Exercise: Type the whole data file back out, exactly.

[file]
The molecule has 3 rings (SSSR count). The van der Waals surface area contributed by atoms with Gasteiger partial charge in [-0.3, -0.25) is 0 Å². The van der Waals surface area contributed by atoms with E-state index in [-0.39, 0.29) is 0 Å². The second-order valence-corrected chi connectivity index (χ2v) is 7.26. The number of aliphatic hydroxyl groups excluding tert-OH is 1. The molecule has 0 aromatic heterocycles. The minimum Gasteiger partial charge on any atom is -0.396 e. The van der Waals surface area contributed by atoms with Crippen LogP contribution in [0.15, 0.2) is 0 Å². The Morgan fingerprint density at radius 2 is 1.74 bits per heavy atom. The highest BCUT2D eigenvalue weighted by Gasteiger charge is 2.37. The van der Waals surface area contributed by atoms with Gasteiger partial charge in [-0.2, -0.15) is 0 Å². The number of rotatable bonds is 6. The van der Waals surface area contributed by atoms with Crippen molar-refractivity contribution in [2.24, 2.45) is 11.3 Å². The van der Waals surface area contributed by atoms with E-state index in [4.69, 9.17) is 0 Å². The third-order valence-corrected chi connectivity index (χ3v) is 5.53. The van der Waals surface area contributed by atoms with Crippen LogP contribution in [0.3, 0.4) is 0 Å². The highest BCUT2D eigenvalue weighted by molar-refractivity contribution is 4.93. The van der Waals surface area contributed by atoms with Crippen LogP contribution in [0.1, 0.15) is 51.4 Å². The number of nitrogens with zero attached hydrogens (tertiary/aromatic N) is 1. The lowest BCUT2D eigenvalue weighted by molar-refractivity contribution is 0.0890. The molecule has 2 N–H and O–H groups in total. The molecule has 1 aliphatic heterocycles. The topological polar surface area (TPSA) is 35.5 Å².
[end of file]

The molecule has 3 rings (SSSR count). The van der Waals surface area contributed by atoms with Gasteiger partial charge in [-0.3, -0.25) is 0 Å². The van der Waals surface area contributed by atoms with E-state index in [-0.39, 0.29) is 0 Å². The second-order valence-corrected chi connectivity index (χ2v) is 7.26. The number of aliphatic hydroxyl groups excluding tert-OH is 1. The molecule has 0 aromatic heterocycles. The minimum Gasteiger partial charge on any atom is -0.396 e. The van der Waals surface area contributed by atoms with Crippen LogP contribution in [0.15, 0.2) is 0 Å². The Morgan fingerprint density at radius 2 is 1.74 bits per heavy atom. The highest BCUT2D eigenvalue weighted by Gasteiger charge is 2.37. The van der Waals surface area contributed by atoms with Gasteiger partial charge in [-0.2, -0.15) is 0 Å². The number of rotatable bonds is 6. The van der Waals surface area contributed by atoms with Crippen molar-refractivity contribution in [2.24, 2.45) is 11.3 Å². The van der Waals surface area contributed by atoms with E-state index in [4.69, 9.17) is 0 Å². The third-order valence-corrected chi connectivity index (χ3v) is 5.53. The van der Waals surface area contributed by atoms with Crippen LogP contribution in [0.3, 0.4) is 0 Å². The highest BCUT2D eigenvalue weighted by molar-refractivity contribution is 4.93. The van der Waals surface area contributed by atoms with Crippen LogP contribution in [0.1, 0.15) is 51.4 Å². The number of nitrogens with zero attached hydrogens (tertiary/aromatic N) is 1. The lowest BCUT2D eigenvalue weighted by molar-refractivity contribution is 0.0890. The molecule has 2 N–H and O–H groups in total. The molecule has 1 aliphatic heterocycles. The topological polar surface area (TPSA) is 35.5 Å².